333*333In short, a court always is required to undertake an initial evaluation of the evidence to determine whether the plaintiff has established the elements necessary to a cause of action in negligence, to wit: (1) the existence of a duty on defendant’s part as to plaintiff; (2) a breach of this duty; and (3) injury to the plaintiff as a result thereof. (See Prosser, Torts [4th ed], § 30, p 143.) In this regard, this court, on more than one occasion, has held that a defendant fulfilled its duty of care notwithstanding a jury verdict to the contrary. (E.g., Pulka v Edelman, 40 N.Y.2d 781; Jenks v McGranaghan, 30 N.Y.2d 475; Kimbar v Estis, 1 N.Y.2d 399; Thompson v Board of Educ., 280 N.Y. 92; Peterson v City of New York, 267 N.Y. 204; Maher v Madison Sq. Garden Corp., 242 N.Y. 506; see, also, Curcio v City of New York, 275 N.Y. 20.) Similarly, on the record before us and the undisputed facts of this case, the school district fulfilled its duty of reasonable care to plaintiff as a matter of law and, therefore, no question of negligence remained for the jury’s consideration.
Finally, in view of our holding, we need not reach and, therefore, do not consider the correctness of the trial court’s charge to the jury with respect to the applicability of the doctrine of assumption of risk under this State’s comparative negligence statute. (See CPLR 1411.)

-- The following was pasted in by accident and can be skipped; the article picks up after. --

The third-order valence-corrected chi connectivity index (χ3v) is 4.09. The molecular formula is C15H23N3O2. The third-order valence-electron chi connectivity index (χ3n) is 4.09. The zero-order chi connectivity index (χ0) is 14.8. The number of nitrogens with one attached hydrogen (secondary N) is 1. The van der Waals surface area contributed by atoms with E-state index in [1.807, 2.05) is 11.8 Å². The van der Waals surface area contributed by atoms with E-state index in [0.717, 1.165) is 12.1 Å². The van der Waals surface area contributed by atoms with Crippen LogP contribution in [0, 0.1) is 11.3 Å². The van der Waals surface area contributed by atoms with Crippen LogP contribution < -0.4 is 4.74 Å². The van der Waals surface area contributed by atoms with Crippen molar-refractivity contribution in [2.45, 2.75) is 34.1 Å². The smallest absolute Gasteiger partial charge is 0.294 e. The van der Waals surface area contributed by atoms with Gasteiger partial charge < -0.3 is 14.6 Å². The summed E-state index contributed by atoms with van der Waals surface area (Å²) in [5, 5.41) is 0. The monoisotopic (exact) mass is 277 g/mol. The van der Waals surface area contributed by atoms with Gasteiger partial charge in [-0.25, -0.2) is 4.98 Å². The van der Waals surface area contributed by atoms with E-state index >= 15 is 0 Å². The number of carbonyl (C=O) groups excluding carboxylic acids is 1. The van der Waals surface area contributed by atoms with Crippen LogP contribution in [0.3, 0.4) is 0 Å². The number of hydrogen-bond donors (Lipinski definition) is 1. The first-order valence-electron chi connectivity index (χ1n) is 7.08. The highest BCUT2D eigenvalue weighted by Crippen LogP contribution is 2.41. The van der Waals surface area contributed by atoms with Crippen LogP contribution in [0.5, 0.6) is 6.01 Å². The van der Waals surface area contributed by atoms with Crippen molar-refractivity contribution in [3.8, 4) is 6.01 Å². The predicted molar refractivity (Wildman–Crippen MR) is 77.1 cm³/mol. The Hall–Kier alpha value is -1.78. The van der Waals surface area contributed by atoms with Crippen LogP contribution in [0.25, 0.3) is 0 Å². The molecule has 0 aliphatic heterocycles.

Accordingly, the order of the Appellate Division should be reversed, with costs, and the complaint dismissed.
Chief Judge COOKE (dissenting).
The majority today engages in an unfortunate exercise in judicial rule making in an area that should be left to the jury. This attempt to precisely prescribe what steps the proprietor of a baseball field must take to fulfill its duty of reasonable care is unwarranted and unwise. Furthermore, the provision of CPLR 1411, providing that contributory negligence or assumption of the risk “shall not bar recovery”, should not be disregarded. I therefore dissent and vote to affirm.
As the majority recognizes, the proprietor of a baseball field owes the same duty to spectators that any landowner owes to a person who comes onto the owner’s property — “reasonable care under the circumstances” (Basso v Miller, 40 N.Y.2d 233, 241; see, also, Scurti v City of New York, 40 N.Y.2d 433). 334*334 This duty requires that the landowner “must act as a reasonable man in maintaining his property in a reasonably safe condition in view of all the circumstances, including the likelihood of injury to others, the seriousness of the injury, and the burden of avoiding the risk” (Basso v Miller, 40 N.Y.2d 233, 241, supra, quoting Smith v Arbaugh’s Rest, 469 F.2d 97, 100).
The majority errs, however, in deciding as a matter of law exactly what steps by a baseball field proprietor will constitute reasonable care under the circumstances. Such a determination, by its very dependence upon the “circumstances”, hinges upon the facts of the individual situation and should be left for the jury. Indeed, those exceptions to this rule that have been made by courts occur only in those narrow classes of cases where an identical set of facts is likely to recur with regularity, and ”[s]uch holdings today are rare” (2 Harper and James, Torts, p 977).